Thoughts at the Turning of the Year

At about 9pm on December the 31st my mother would get out the ginger wine.  My father would be listening to Jimmy Shand playing Scottish music on the radio and he and my mother would dance the Gay Gordons round the living room - perhaps an effect of the ginger wine.  My parents - teetotal Methodists - were convinced that ginger wine was non alcoholic - likewise the neighbour's home made blackcurrant liqueur which had a kick like a shire horse.

If the weather was fine, some of our neighbours from across the fellside might walk over for mince pies and Christmas cake and a glass of a supposedly non-alcoholic beverage. My father, a congenital arsonist if ever there was such a thing, would have a roaring fire going in the black range. Sometimes it was so hot the metal glowed, almost transparent.

When midnight boomed from the radio, we would all join hands and sing Auld Lang Syne before my father went outside with the salt cellar, a piece of bread, and a glass of ginger wine.  Then he would put a piece of coal in his pocket from the shed and come back into the house.  He was a corn gold Irishman, not the dark first-foot required by the myth.  My superstitious grandmother was convinced that that was the cause of our bad luck on the farm.  If my grandparents happened to be staying with us, my Tyneside Italian grandfather would be made to do the honours.  It must never be a woman - that was very bad luck indeed. The year my grandmother accidentally came in first became the year my grandfather died.

Only when the first-foot had safely crossed the threshold were the rest of us allowed out into the yard to look at the stars, wincing from the cold. It was a moment that felt hugely significant. I remember being full of anticipation at what this wonderful new year might bring. It was a blank page to be written on, a space for optimistic dreaming. For my mother it was different - she used to talk about the war; about spending New Year in a bomb shelter; about watching London burn when she went to join her first husband for his embarkation leave. And she would shed tears and remember David in his iron tomb at the bottom of the South Atlantic.  I was sometimes impatient with her, in that unthinking way that children have, because I loved my father and felt a deep loyalty towards him.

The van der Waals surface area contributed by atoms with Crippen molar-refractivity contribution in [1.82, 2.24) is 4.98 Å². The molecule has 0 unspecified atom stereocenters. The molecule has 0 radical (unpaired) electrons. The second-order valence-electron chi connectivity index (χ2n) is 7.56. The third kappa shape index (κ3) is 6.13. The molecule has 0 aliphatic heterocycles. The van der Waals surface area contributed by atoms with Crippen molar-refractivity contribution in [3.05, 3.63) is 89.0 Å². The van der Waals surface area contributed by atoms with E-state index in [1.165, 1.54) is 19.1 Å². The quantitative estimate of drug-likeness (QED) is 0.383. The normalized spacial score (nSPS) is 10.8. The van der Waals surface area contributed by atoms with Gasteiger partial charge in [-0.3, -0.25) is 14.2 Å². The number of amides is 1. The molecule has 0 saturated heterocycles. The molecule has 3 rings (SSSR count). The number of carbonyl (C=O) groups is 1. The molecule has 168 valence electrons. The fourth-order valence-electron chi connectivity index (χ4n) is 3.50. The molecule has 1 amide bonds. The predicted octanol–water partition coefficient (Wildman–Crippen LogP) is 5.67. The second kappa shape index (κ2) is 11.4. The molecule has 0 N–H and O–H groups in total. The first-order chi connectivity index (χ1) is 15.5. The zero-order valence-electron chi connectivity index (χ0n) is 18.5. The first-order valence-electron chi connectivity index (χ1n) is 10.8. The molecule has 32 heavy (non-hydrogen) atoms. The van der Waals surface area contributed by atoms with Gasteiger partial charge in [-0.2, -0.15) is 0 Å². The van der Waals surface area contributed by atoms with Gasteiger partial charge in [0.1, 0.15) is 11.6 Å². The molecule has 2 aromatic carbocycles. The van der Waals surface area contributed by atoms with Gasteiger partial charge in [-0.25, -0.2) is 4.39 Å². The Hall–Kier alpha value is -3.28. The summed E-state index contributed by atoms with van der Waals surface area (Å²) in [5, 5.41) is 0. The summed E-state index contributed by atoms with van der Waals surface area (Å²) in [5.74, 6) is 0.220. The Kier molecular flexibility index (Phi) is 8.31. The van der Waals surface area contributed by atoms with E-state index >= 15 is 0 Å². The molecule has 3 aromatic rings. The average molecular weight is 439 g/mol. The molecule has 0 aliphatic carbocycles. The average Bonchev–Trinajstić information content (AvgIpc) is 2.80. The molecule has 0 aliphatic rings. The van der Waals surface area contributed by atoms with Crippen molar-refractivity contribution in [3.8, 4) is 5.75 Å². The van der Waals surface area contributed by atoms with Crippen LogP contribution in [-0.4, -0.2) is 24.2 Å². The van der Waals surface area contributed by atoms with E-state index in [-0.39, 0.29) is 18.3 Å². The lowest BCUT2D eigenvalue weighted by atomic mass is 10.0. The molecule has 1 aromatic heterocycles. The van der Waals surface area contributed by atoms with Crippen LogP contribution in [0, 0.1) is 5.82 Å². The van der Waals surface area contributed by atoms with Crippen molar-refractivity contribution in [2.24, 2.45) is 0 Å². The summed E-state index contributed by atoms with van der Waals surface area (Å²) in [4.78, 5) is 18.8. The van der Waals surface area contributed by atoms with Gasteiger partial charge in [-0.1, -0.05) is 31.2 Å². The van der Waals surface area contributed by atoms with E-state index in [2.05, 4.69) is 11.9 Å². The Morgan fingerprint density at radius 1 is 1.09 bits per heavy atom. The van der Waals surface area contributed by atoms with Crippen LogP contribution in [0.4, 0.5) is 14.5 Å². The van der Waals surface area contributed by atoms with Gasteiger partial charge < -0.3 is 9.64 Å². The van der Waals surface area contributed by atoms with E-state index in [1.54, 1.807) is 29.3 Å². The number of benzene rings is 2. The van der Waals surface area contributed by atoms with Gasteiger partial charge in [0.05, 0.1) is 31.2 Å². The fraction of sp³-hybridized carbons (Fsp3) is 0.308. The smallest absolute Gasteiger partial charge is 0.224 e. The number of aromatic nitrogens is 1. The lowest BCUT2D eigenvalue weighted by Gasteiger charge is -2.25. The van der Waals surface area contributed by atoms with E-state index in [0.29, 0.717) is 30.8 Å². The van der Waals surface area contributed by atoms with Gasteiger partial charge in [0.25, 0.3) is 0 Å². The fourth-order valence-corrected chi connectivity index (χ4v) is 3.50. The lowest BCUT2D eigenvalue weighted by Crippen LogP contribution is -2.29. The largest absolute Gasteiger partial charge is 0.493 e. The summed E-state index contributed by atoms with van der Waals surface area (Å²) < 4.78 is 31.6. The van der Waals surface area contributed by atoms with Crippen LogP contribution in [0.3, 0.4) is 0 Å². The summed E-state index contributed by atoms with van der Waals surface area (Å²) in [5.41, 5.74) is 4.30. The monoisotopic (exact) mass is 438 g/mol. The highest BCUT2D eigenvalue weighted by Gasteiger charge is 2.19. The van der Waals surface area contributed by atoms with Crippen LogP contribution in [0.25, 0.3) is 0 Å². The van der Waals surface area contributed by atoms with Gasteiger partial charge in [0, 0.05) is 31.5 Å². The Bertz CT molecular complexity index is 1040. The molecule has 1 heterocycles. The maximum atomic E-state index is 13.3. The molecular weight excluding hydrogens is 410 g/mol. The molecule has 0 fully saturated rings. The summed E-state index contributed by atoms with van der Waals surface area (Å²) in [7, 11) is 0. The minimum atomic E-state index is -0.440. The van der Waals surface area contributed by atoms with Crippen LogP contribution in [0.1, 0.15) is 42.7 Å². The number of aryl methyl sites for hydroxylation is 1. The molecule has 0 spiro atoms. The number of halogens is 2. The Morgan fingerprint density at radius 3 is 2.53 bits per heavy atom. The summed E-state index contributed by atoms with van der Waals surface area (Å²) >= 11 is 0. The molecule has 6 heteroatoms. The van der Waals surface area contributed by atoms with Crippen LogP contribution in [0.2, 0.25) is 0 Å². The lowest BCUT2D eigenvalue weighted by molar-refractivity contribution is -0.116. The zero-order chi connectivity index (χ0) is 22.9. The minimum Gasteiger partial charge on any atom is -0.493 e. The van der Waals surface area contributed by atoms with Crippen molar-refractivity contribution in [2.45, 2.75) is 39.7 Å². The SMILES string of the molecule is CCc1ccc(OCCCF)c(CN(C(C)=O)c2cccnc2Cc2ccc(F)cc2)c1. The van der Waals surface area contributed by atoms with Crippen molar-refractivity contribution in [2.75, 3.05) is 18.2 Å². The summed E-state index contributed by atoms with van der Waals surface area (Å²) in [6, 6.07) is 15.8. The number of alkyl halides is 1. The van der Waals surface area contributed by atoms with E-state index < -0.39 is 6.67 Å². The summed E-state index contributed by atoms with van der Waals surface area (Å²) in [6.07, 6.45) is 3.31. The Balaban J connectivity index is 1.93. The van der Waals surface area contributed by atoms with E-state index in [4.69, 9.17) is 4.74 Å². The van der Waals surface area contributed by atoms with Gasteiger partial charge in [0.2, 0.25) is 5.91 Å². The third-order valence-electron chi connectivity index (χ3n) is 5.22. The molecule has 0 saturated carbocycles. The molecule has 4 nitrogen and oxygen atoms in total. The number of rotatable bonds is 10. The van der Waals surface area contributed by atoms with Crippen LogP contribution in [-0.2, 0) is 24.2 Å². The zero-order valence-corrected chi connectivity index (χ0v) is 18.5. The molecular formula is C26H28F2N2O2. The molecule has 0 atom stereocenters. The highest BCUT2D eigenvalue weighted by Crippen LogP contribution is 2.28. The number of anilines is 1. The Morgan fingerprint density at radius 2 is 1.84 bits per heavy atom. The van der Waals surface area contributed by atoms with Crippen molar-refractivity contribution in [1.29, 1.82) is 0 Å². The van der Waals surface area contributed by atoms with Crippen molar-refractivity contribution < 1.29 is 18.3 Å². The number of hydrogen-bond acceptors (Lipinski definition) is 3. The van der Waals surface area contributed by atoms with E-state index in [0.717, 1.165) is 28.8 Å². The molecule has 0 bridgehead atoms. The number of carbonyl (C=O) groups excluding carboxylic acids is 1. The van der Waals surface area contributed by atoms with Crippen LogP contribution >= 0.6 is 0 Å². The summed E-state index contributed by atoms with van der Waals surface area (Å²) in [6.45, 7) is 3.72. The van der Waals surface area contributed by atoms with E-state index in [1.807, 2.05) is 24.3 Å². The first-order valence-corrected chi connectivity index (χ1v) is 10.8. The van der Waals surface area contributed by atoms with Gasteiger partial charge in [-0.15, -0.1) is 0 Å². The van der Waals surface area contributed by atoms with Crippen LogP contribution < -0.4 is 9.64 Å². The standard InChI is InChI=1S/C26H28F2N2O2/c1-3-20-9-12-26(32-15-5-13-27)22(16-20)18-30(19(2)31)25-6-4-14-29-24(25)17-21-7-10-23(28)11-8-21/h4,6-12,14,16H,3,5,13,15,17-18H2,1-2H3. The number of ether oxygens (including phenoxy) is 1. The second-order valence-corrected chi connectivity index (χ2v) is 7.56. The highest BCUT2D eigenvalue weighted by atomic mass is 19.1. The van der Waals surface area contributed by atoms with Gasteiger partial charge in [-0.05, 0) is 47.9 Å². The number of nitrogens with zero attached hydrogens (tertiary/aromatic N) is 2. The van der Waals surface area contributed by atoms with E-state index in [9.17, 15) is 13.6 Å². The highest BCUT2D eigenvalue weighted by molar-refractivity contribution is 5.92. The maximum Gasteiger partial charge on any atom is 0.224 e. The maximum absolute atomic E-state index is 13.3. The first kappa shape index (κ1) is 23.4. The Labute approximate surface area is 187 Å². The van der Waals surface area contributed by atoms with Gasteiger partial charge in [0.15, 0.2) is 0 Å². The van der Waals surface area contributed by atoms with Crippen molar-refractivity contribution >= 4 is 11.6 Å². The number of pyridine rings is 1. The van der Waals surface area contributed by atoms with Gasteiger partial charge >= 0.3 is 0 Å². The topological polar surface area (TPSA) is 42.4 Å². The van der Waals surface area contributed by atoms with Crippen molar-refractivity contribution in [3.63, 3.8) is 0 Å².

Back inside again, there was the ceremony of changing the calendar on the kitchen wall, opening it to the first page of the new year.  Upstairs in my bedroom I would collect together all my little bits of memorabilia - birthday cards, photographs, postcards, letters, programmes - and put them into a chocolate box.  Then I would write the date on the lid and tie it up with ribbon.  I still have the memorabilia, now pasted into scrap books, and the memories of New Year spent on that remote hill farm in the Lake District.

I always find it strange that so much stress is put on the 31st December, the last day of the Gregorian Calendar, when, in practice, we step into a new year every day of our lives and there are two other major calendar systems in the world (Chinese and Islamic) that celebrate a new year at very different times.  The Gregorian Calendar was introduced by Pope Gregory in October 1582 to replace the inaccurate Julian Calendar as a way of reconciling the differences between the 12 month organisational calendar and the lunar cycle - in the Christian church the celebration of Easter is still calculated by the lunar cycle. The flawed 12 month Julian calendar had a 10 month Roman predecessor with an 8 day week and some unspecified winter period to even up the earth's 365.24 day rotation round the sun.  The Gregorian Calendar introduced the idea of the Leap Year to round it out every four years. It's all a bit of a mess with a bit of fudging round the edges.

So why don't we use the Lunar Cycle as a means of organising yearly events?  Our lives are governed by the sun and the moon - and the earth's circuit round the sun is perfectly rhythmic without our little adjustments.  Why aren't we celebrating the real turning of the year on December the 21st rather than an artificial date 10 days later?

Globalisation means that the Chinese and Islamic calendars, both based on the lunar cycle, are increasingly giving way to the Gregorian, which means that New Year fireworks go off in almost every country of the world at midnight on December 31st.  I watched them on television. But this year there was no sense of anticipation, just a feeling of existential dread.  With Trump in the White House, Brexit on the horizon, half the world in turmoil, millions in refugee camps, there didn't seem much to celebrate.  Anyone else feeling like this?


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